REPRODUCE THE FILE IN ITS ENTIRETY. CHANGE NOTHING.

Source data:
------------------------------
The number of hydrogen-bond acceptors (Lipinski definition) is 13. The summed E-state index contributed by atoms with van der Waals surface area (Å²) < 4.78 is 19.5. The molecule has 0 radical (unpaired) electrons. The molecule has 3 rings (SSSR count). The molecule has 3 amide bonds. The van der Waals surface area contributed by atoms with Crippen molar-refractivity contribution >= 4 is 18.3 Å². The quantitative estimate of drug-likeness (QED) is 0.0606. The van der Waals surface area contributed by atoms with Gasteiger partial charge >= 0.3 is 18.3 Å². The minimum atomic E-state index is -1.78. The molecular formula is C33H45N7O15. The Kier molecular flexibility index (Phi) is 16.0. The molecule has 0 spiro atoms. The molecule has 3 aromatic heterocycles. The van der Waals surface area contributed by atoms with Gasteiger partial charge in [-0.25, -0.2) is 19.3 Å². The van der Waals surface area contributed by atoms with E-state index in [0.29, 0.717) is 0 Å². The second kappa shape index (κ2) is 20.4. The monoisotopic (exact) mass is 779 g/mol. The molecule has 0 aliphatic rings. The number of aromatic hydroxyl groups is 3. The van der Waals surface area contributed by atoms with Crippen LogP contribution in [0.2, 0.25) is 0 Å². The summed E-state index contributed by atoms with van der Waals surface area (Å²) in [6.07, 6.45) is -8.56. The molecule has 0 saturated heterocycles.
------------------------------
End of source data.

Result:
The number of hydrogen-bond acceptors (Lipinski definition) is 13. The summed E-state index contributed by atoms with van der Waals surface area (Å²) < 4.78 is 19.5. The molecule has 0 radical (unpaired) electrons. The molecule has 3 rings (SSSR count). The molecule has 3 amide bonds. The van der Waals surface area contributed by atoms with Crippen molar-refractivity contribution >= 4 is 18.3 Å². The quantitative estimate of drug-likeness (QED) is 0.0606. The van der Waals surface area contributed by atoms with Gasteiger partial charge >= 0.3 is 18.3 Å². The minimum atomic E-state index is -1.78. The molecular formula is C33H45N7O15. The Kier molecular flexibility index (Phi) is 16.0. The molecule has 0 spiro atoms. The molecule has 3 aromatic heterocycles. The van der Waals surface area contributed by atoms with Gasteiger partial charge in [-0.25, -0.2) is 19.3 Å². The van der Waals surface area contributed by atoms with E-state index in [0.29, 0.717) is 0 Å². The second kappa shape index (κ2) is 20.4. The monoisotopic (exact) mass is 779 g/mol. The molecule has 0 aliphatic rings. The number of aromatic hydroxyl groups is 3. The van der Waals surface area contributed by atoms with Crippen LogP contribution in [0.2, 0.25) is 0 Å². The summed E-state index contributed by atoms with van der Waals surface area (Å²) in [6.07, 6.45) is -8.56. The molecule has 0 saturated heterocycles.